If you are using multiple instances of Revit, against one Central file, using different ‘pseudo’ usernames, you may have run into trouble because Autodesk single sign on (SSO) always keeps you logged out in that situation. As soon as you log in, all your Revit usernames get switched back to your SSO username.

Okay, so how can we work around this? Basically, by using psexec to launch Revit using another Windows user. This allows us to have SSO running in one ‘Windows user’ and SSO logged out in the other.

Steps:

  1. Ensure you have psexec available
  2. Make a CMD with this text (for Revit 2015):
    psexec -u OtherWindowsUsername -p OtherWindowsUserPassword -d -i “C:\Program Files\Autodesk\Revit 2015\Revit.exe” /language ENU
  3. Open Revit in current user and sign out of A360
  4. Run this CMD file, and in the new instance of Revit you can sign back into A360

The workaround and outcome is shown in the image below:

 As usual, there may be complications with this method (such as access to different network resources etc), so please use at your own risk 🙂

Revit Wants you to transmit ‘detached copies’ of Central files for linking into other models. If you ignore this and transmit your Local copy instead, Revit always remembers where that instance of the Local file was saved, and it causes havoc in a federated model situation. You can use the free CTC explorer extension to quickly check this:

Or you could use Dynamo with my Bakery package:

 Hypothetically, let’s say you have received a file from a consultant, and after reloading you realise it was a Local file, not a Central. Now, your federated model may already have changed the name of the file to match whatever the local was called. Let’s say this problem has caused another problem: multiple instances of that same model have been loaded into this file.

If you are using View Templates, only one of these instances will be the point-of-truth for your View Template Revit Link Overrides. Time to get out your magnifying glass and investigate. Firstly, we will create multiple copies of the RVT file with different names, and then use Reload From (in Manage Links) to get these loaded into the current Revit session. This will create a Local alias:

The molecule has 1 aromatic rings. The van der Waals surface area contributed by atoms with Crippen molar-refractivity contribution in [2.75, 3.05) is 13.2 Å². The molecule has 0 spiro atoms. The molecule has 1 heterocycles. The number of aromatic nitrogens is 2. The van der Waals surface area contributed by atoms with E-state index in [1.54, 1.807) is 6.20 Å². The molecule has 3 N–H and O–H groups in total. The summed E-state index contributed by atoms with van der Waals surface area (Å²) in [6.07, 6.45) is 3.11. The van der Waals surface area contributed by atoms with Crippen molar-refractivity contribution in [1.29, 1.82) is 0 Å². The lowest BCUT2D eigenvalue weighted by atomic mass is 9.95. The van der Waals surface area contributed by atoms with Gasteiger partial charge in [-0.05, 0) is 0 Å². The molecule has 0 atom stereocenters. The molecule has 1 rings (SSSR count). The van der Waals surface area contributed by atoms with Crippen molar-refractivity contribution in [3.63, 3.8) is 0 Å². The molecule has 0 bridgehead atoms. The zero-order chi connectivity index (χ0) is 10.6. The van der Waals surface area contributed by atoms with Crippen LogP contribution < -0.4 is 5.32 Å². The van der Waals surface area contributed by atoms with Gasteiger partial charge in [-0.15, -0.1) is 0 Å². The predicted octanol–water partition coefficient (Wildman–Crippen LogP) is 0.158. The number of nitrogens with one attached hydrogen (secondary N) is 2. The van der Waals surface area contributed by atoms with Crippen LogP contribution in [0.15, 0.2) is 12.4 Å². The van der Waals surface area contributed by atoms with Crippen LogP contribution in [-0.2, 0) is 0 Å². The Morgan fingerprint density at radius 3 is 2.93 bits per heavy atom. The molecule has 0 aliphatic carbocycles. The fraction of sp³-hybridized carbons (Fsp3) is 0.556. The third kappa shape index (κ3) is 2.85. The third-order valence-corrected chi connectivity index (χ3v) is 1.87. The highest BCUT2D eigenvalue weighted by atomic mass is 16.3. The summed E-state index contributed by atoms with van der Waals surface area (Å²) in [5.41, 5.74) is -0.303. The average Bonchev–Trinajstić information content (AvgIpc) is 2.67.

Now, only one of these is the historical, correct link in the context of this federated model. How do we know which one to keep and which ones to remove?

We can use our View Template Revit Link Overrides to tell us… after all, they are the reason we are going through this process, right? We want Revit to ‘remember’ the overrides we have made in those templates. So let’s have a look at the View Template and see what it tells us.

Basically, by reviewing the Custom overrides here, I was able to determine which version of the Link to keep. It just so happens that the correct historical link had:

  • a lower number as its instance name (shown above as 149), and
  • a lower number as its element ID (450048 compared to 1288492). I found this by using Project Browser, Select All Instances – In Entire Project and then Manage – IDs of Selection

The above two ‘numerical’ investigative methods are probably not 100% reliable, but they may give you a good idea of which link instance is older in terms of this project.

Now, simply Remove the wrong links using the Manage Links dialog, and be aware of not re-linking multiple new instances if you just so happen to get a Local copy from someone in the project team. And remember…

What does Revit Want? Central copies for linking purposes.